Cortical Amyloid β Deposition and Current Depressive Symptoms in Alzheimer Disease and Mild Cognitive Impairment.

TitleCortical Amyloid β Deposition and Current Depressive Symptoms in Alzheimer Disease and Mild Cognitive Impairment.
Publication TypeJournal Article
Year of Publication2016
AuthorsChung JKu, Plitman E, Nakajima S, M Chakravarty M, Caravaggio F, Gerretsen P, Iwata Y, Graff-Guerrero A
Corporate AuthorsAlzheimer’s Disease Neuroimaging Initiative
JournalJ Geriatr Psychiatry Neurol
Volume29
Issue3
Pagination149-59
Date Published2016 May
ISSN0891-9887
KeywordsAged, Alzheimer Disease, Amyloid beta-Peptides, Aniline Compounds, Cerebral Cortex, Cognitive Dysfunction, Depression, Depressive Disorder, Major, Ethylene Glycols, Female, Humans, Male, Middle Aged, Neuroimaging, Positron-Emission Tomography
Abstract

Depressive symptoms are frequently seen in patients with dementia and mild cognitive impairment (MCI). Evidence suggests that there may be a link between current depressive symptoms and Alzheimer disease (AD)-associated pathological changes, such as an increase in cortical amyloid-β (Aβ). However, limited in vivo studies have explored the relationship between current depressive symptoms and cortical Aβ in patients with MCI and AD. Our study, using a large sample of 455 patients with MCI and 153 patients with AD from the Alzheimer's disease Neuroimaging Initiatives, investigated whether current depressive symptoms are related to cortical Aβ deposition. Depressive symptoms were assessed using the Geriatric Depression Scale and Neuropsychiatric Inventory-depression/dysphoria. Cortical Aβ was quantified using positron emission tomography with the Aβ probe(18)F-florbetapir (AV-45).(18)F-florbetapir standardized uptake value ratio (AV-45 SUVR) from the frontal, cingulate, parietal, and temporal regions was estimated. A global AV-45 SUVR, defined as the average of frontal, cingulate, precuneus, and parietal cortex, was also used. We observed that current depressive symptoms were not related to cortical Aβ, after controlling for potential confounds, including history of major depression. We also observed that there was no difference in cortical Aβ between matched participants with high and low depressive symptoms, as well as no difference between matched participants with the presence and absence of depressive symptoms. The association between depression and cortical Aβ deposition does not exist, but the relationship is highly influenced by stressful events in the past, such as previous depressive episodes, and complex interactions of different pathways underlying both depression and dementia.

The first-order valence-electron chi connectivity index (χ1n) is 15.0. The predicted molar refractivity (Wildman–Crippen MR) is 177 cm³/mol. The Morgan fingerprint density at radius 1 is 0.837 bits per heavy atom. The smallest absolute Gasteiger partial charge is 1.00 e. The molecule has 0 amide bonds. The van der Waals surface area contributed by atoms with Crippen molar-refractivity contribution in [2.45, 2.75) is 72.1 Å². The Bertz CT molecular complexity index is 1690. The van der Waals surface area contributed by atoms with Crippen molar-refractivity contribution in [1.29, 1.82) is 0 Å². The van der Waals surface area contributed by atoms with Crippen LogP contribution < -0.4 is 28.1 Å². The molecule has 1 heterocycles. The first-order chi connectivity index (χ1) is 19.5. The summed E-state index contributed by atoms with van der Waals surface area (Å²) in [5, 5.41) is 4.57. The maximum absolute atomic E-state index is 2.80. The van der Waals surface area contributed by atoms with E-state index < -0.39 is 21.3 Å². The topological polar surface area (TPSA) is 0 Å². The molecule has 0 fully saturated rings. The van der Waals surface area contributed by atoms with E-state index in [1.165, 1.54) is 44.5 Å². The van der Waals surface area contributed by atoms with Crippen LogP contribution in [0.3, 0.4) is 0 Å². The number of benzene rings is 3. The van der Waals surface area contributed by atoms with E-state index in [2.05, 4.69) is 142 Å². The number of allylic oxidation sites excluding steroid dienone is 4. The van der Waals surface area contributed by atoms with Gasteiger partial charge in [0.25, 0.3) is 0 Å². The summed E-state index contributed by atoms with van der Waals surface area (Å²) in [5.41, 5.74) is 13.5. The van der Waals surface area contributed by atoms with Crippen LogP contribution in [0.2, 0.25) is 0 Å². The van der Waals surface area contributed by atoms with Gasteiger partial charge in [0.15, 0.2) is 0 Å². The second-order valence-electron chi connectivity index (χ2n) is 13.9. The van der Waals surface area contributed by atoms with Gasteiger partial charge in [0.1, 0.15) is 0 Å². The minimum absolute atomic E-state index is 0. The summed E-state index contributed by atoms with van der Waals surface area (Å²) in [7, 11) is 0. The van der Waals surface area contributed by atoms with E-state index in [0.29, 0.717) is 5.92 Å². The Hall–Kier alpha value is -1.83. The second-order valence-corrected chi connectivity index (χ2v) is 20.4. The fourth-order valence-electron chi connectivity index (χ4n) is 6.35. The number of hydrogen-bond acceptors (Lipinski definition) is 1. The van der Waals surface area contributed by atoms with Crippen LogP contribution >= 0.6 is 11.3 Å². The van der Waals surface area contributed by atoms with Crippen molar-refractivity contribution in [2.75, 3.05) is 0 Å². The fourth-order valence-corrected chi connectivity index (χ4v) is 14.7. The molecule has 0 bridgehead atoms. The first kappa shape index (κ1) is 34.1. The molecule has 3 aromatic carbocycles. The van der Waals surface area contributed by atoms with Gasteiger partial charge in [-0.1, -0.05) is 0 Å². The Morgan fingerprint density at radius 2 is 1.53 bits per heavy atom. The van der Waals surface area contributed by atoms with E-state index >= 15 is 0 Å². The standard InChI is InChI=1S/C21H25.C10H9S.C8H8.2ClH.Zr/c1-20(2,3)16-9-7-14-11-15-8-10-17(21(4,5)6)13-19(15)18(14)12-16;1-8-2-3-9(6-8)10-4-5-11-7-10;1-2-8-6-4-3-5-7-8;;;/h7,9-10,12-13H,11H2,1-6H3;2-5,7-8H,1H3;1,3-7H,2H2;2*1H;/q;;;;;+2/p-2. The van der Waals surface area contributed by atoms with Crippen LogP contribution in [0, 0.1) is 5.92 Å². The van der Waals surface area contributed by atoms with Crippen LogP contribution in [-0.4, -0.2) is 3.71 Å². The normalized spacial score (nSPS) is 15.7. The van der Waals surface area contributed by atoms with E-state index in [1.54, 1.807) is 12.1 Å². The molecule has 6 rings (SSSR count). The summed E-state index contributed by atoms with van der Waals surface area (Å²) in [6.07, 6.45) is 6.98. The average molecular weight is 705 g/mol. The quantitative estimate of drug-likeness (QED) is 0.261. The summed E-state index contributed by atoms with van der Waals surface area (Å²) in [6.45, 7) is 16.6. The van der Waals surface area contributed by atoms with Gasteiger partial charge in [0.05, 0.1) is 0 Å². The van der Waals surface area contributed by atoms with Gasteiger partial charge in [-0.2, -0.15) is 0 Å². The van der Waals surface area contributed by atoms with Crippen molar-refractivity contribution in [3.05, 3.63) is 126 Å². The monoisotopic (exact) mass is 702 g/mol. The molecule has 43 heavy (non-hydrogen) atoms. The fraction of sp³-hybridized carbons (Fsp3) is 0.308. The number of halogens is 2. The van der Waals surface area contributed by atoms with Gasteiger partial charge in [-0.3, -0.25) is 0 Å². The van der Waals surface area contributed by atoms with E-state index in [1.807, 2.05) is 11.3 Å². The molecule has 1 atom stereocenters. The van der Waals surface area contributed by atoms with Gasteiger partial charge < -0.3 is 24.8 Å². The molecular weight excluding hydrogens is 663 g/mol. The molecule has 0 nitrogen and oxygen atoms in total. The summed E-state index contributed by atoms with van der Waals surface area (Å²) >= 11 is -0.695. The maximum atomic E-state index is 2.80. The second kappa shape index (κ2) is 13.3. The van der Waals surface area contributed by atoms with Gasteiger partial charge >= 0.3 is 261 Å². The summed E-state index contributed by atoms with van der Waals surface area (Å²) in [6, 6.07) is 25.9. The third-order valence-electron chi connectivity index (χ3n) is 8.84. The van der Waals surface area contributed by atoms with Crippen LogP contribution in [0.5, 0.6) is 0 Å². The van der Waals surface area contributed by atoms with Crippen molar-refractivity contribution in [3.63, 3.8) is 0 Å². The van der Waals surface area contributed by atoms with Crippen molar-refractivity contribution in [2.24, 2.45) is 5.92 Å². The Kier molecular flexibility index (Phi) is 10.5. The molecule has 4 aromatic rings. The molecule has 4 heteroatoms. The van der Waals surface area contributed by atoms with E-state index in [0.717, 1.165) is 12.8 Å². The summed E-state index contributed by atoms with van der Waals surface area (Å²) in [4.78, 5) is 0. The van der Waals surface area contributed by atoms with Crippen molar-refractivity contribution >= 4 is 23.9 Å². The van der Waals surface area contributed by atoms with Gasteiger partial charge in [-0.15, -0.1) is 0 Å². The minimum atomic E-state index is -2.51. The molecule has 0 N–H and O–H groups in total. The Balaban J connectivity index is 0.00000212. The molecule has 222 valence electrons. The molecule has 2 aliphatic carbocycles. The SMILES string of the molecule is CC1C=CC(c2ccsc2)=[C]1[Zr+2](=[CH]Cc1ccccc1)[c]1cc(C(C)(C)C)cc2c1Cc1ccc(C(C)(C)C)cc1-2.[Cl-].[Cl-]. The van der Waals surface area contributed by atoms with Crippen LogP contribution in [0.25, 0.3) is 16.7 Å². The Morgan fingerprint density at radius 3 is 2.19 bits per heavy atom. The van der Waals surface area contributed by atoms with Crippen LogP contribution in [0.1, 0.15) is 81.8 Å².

DOI10.1177/0891988715606230
Alternate JournalJ Geriatr Psychiatry Neurol
PubMed ID26400248
PubMed Central IDPMC4870393
Grant ListR01 MH084886 / MH / NIMH NIH HHS / United States
U01 AG024904 / AG / NIA NIH HHS / United States
UL1 TR001422 / TR / NCATS NIH HHS / United States
/ / Canadian Institutes of Health Research / Canada
TL1 TR000096 / TR / NCATS NIH HHS / United States